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The Student-Run Newspaper of Townsend Harris High School at Queens College

The Classic

The Student-Run Newspaper of Townsend Harris High School at Queens College

The Classic

Thankful for Thanksgiving: Mr. Bermudez shares plant-based Thanksgiving recipes

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It’s that time of year again where we bond and celebrate with family and friends while reflecting on what we are most grateful for. Considering what we’ve all had to endure this past year and a half, Thanksgiving 2021 may have much more meaning for many of us as compared to previous years.  I lost my father on March 6, 2020, right before the world shut down due to COVID-19. In thinking back today, I continue to remain grateful for all the love and support I got from the Townsend Harris community by students, staff, and administration at a time when I was dealing with lots of emotions.  

I am also grateful for all my family and friends that have contracted COVID, survived it, and are continuing to do well. In addition to enjoying your favorite foods and time spent with loved ones, perhaps for the first time in a long time, taking the opportunity to reflect on what you are most grateful for despite this past year’s rip-roaring roller coaster ride would really do your soul some good.  Being in constant search of the bright spot or the silver lining is a good practice and I highly recommend you not only contemplate these things, but also share them with people you care about.  

A third thing I am grateful for is my health and my passion for helping others be more health conscious. Whether I’m teaching Physical Education in the gym, yoga in the auditorium, or covering a range of vital topics in my health classes, pointing people in the direction towards living healthier lives is a duty I feel called to do. To that end, I’ve included a few plant-based recipes in this article that can be included into this year’s feast to add some variety to your Thanksgiving meal and give a boost to its nutrient density. 

We all think of turkey as the traditional centerpiece of the Thanksgiving table, but the first Thanksgiving between the Plymouth colonists and Wampanoag Indians (1621) didn’t even include turkey at all. This year, with food costs and supply shortages at an all-time high, it’s the perfect opportunity to part ways with the turkey and try some new plant-based Thanksgiving dishes. Maybe make it a goal for next year. Either way, if you’re having your turkey or swapping it out for a plant-based alternative like the Tofurkey that will be featured on our table this Thursday night, these easy-to-make side dishes will be a big hit and good for you too. Let me know how it comes out.  


Creamy Pumpkin Soup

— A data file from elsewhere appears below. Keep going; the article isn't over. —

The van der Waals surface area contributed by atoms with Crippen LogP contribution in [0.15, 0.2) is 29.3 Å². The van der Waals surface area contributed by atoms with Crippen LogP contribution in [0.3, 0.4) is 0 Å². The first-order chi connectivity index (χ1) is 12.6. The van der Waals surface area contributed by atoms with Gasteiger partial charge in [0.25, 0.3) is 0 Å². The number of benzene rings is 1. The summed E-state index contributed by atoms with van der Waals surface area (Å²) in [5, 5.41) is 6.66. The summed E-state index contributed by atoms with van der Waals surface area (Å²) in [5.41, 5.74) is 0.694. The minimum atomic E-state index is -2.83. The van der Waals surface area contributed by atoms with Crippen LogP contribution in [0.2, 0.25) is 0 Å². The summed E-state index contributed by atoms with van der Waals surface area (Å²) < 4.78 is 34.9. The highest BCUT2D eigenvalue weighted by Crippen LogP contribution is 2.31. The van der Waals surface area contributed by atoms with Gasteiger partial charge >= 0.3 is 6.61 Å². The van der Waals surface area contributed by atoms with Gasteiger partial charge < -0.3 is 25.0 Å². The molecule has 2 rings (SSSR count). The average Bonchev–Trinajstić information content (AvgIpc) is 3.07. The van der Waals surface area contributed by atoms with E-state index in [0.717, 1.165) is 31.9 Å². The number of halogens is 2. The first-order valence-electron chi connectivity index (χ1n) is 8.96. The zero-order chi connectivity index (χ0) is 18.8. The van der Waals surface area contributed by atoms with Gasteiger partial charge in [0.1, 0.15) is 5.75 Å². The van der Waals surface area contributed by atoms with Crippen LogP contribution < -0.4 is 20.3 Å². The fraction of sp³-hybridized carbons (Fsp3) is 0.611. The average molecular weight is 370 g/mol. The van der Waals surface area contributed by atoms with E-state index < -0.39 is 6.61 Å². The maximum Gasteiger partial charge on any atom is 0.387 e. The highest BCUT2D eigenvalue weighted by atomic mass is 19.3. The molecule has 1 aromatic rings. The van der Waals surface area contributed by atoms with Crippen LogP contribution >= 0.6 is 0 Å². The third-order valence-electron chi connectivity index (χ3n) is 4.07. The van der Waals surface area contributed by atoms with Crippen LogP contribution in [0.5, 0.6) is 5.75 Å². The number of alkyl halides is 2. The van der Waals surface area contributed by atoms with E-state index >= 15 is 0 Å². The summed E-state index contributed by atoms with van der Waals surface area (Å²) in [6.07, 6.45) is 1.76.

• 2 oz. (900g) pumpkin, deseeded, peeled and cut into chunks
  • 1 yellow onion, diced
  • 1 medium carrot, diced
  • 2 celery stalks, sliced
  • 3-4 garlic cloves, skin on
  • 3 cups (700ml) vegetable stock 
  • 1/2 cup (75g) raw cashew
  • 2 Tbsp. olive or coconut oil, divided
  • Sea salt and fresh ground pepper, to taste
  • 1/3 cup (80ml) canned coconut milk
  • 1/2 tsp. cumin powder
  • 1/2 tsp. cinnamon powder

Optional Toppings:

  • Toasted coconut flakes, coconut yogurt, fresh ground black pepper, chopped roasted cashews, fresh thyme., etc.


  1. Preheat the oven to 360F/180C and line a baking tray with parchment paper.
  2. Place the pumpkin and garlic cloves in, season with salt and pepper, and drizzle 1 tablespoon of oil, then, with your hands, mix to coat.
  3. Roast in the preheated oven for 25-30 minutes, or until the pumpkin is fork tender.
  4. Heat the remaining oil in a pot and saute the onions together with carrots and celery, for 3-4 minutes, until they soften. Add in the cashew and pumpkin, then squeeze in garlic from its skin.
  5. Pour the stock in and simmer for about 15 minutes.
  6. Add coconut milk, cumin and cinnamon powder, then stir to combine.
  7. Using a hand blender, blend until smooth.
  8. Ladle the soup into bowls and garnish with your desired toppings. Enjoy!


Fudgy Pumpkin Chocolate Brownies



  • 1 can (15oz / 425g) pumpkin puree
  • 1/3 cup (76g) cashew butter, or any nut butter of choice
  • 1 1/2 tsp. (7.5g) vanilla extract
  • 1/2 cup (118ml) maple syrup
  • 1/2 cup (68g) gluten-free flour blend 
  • 3/4 cup (96g) cocoa powder
  • 1 tsp. ground cinnamon
  • 1/4 tsp. ground nutmeg
  • 1/4 tsp. ground ginger
  • 1/8 tsp. ground cloves
  • 1 1/2 tsp. (7.5g) baking soda
  • Pinch of salt
  • 1/4 cup (32g) dark chocolate chips (optional)


  1. Preheat the oven to 360°F/180°C and line an 8 inch/20cm square baking pan with parchment paper.
  2. Into a medium mixing bowl, sieve the flour and cocoa powder. Add in spices, salt, baking soda, and stir until well combined.
  3. In a second bowl, whisk pumpkin puree, cashew butter, maple syrup and vanilla extract.
  4. Add in the flour mixture, and stir until well incorporated and there are no lumps left. Scoop the pumpkin pie brownie batter into the prepared baking pan and level it with a silicone spatula, going all the way into the corners. Sprinkle with chocolate chips if desired.
  5. Bake for 25-30 minutes or until a skewer inserted into the center of the brownie comes out clean.
  6. Once the brownie is done, remove from the oven and allow it to cool, then refrigerate for 1 hour to fully set. This will make the vegan pumpkin brownie super fudgy.
  7. Remove from the refrigerator and cut into 9 squares.
  8. Store the brownie squares in an airtight container, refrigerated, for up to 7 days.

Art by Amy Jiang

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